Debra Boggs found her daughter’s body on the sidewalk in front of the neighbor’s house.

The woman had spent the night of March 26, 2013, with her grandchildren, 6-year-old Noah and 2-year-old Maggie, while their parents went out.

Natalie and Thomas argued when they returned home. Their children stayed in the house, helpless, while their father chased their mother out the door.

Boggs heard what she thought were fireworks being set off, until Thomas returned inside.

“You’re next,” he said.

Natalie Miller is one of three women being inducted into the Silent Witnesses exhibit in Laramie this year. The exhibit recognizes men and women killed by domestic violence in Wyoming.

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The national rate of domestic violence has declined by 64 percent since 1994, according to the United States Department of Justice. The reduction can be attributed to the passing of the Violence Against Women Act that year.

Among other initiatives, the legislation created grants to encourage communities to coordinate multidisciplinary responses to domestic violence. The grant money is awarded to states to strengthen law enforcement and prosecution strategies, as well as victim services, to combat violent crimes against women.

Jennifer Zenor, executive director of the Wyoming Coalition Against Domestic Violence and Sexual Assault, said declining rates of domestic violence in Wyoming are a result of coordinated community responses.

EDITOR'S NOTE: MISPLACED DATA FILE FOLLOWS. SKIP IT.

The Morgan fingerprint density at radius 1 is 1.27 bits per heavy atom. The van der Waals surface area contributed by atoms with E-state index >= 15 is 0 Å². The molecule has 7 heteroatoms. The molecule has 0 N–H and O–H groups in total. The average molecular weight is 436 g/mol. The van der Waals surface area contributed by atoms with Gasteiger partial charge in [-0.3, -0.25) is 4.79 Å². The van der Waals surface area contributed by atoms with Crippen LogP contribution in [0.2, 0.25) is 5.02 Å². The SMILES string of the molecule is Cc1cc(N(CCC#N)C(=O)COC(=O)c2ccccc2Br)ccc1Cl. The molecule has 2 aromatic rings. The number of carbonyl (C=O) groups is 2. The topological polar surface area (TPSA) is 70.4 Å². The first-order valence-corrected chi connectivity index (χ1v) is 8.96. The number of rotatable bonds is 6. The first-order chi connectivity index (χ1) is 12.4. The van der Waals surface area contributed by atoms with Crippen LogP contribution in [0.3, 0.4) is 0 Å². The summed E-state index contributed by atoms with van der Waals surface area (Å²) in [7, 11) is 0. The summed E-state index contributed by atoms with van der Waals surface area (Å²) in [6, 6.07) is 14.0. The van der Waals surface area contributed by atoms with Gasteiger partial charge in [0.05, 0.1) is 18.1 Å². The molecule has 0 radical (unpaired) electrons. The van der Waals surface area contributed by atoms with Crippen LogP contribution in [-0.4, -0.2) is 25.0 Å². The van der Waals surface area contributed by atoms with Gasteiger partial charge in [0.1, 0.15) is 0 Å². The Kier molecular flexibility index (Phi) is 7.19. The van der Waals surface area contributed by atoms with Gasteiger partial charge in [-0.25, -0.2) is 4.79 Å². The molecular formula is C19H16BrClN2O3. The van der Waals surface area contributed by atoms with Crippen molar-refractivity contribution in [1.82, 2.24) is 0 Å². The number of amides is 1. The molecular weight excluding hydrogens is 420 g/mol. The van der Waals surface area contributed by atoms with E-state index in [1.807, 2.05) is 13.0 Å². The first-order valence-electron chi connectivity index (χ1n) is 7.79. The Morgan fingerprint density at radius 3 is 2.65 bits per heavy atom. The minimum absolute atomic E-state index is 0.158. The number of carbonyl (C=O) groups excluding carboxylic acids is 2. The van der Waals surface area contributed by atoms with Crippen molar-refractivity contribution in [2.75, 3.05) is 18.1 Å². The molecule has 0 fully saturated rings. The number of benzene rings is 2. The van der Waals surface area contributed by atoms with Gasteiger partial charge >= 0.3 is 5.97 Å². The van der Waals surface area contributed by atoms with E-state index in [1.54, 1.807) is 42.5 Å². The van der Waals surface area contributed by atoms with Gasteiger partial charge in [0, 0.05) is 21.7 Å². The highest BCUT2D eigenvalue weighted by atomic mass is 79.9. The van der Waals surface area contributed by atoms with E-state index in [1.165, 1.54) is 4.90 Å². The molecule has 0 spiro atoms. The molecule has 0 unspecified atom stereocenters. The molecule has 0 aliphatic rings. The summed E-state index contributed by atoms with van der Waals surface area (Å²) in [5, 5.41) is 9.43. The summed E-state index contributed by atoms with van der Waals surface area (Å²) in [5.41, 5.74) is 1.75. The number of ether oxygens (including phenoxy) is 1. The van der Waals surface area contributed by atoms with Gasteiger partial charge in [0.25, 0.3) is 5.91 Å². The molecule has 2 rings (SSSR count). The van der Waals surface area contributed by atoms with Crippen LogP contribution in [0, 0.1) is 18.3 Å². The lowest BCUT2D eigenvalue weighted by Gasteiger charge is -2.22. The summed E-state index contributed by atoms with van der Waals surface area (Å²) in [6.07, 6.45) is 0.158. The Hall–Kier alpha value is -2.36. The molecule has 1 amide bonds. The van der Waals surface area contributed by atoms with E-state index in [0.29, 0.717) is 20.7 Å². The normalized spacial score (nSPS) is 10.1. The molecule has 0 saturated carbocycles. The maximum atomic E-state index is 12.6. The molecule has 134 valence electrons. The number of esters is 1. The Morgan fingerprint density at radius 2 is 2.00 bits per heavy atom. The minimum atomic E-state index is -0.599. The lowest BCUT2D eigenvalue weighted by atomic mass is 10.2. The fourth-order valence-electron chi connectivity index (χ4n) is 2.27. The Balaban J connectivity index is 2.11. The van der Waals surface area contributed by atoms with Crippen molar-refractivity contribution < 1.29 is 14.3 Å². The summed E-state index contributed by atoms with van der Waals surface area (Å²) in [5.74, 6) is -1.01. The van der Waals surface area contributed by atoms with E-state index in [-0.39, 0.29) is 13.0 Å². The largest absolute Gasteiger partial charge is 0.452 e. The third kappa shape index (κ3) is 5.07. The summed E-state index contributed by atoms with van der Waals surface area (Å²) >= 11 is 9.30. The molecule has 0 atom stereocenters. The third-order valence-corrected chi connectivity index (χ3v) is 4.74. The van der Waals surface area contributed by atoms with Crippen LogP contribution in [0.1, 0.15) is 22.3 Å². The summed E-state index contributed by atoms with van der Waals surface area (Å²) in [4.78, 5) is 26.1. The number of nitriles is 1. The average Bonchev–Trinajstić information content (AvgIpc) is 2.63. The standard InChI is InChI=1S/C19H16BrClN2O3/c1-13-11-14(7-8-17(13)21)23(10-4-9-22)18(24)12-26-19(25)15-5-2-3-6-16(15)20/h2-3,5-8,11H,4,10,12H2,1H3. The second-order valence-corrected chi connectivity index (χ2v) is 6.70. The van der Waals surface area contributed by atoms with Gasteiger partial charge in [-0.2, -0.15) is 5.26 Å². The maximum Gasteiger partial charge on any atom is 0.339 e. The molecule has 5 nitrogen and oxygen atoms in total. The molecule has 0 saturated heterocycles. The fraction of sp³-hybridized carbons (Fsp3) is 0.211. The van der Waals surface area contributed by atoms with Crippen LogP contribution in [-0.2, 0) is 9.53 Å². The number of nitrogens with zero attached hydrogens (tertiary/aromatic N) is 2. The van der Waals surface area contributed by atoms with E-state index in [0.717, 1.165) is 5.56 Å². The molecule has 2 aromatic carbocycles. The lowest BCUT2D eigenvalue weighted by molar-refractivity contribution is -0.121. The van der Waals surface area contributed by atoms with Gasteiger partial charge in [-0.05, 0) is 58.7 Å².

“When a community responds to support a person through that process and has programs and resources available, murder becomes less of an option,” Zenor said.

Multidisciplinary responses involve police departments, county deputies, district attorney’s offices, hospitals and emergency shelters. The agencies are cross-trained, so they’re on the same page about what victims of domestic violence need -- a place to sleep, medical assistance or legal help, such as a protective order.

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Wyoming ranked third in the nation in 2007 for the number of women murdered by men, according to the Violence Policy Center. The death toll was six that year, a startlingly high number for the state’s small population.

Five years later, that number was cut in half. Wyoming ranked 31st in the nation in domestic homicides in 2012.

While multidisciplinary responses have already helped decrease domestic violence in communities, Zenor said primary prevention, which aims to end violence before it happens, may show improvements later on.

The Mentors in Violence Prevention program at Northwest College in Powell breaks down gender stereotypes that traditionally go along with sports.

“They look at healthy sexuality and gender norming and look at why there are labels and expectations put on females and on males,” Zenor said.

Primary prevention programs strive to relieve the pressure that men and women feel to act in gender-specific ways. When men face less pressure to always have power and control, they are less likely to act violently toward their partners.

But, Zenor said, these programs will take time to show results.

“Changing social norms is a tremendous undertaking,” she said.

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Crystal Town and Anna Davis will also join the 40 people who compose the Silent Witnesses exhibit. The domestic violence victims, represented by life-sized red wooden silhouettes, will be on display during a procession through Laramie on Oct. 4.

Town had filed for divorce two months before she was shot and killed by her husband, Christopher, on Oct. 2, 2013. The 29-year-old went to Christopher’s home in Cheyenne to pick up their 10-year-old daughter. Town was killed in front of her daughter.

Davis, who was 21, was killed on June 27, two months after she moved to Casper from Georgia with her boyfriend, Nick Morgan. Morgan shot Davis and then himself.

Contact Lillian Schrock at 307-266-0574 or at lillian.schrock@trib.com. Follow her on Twitter @lillieschrock.

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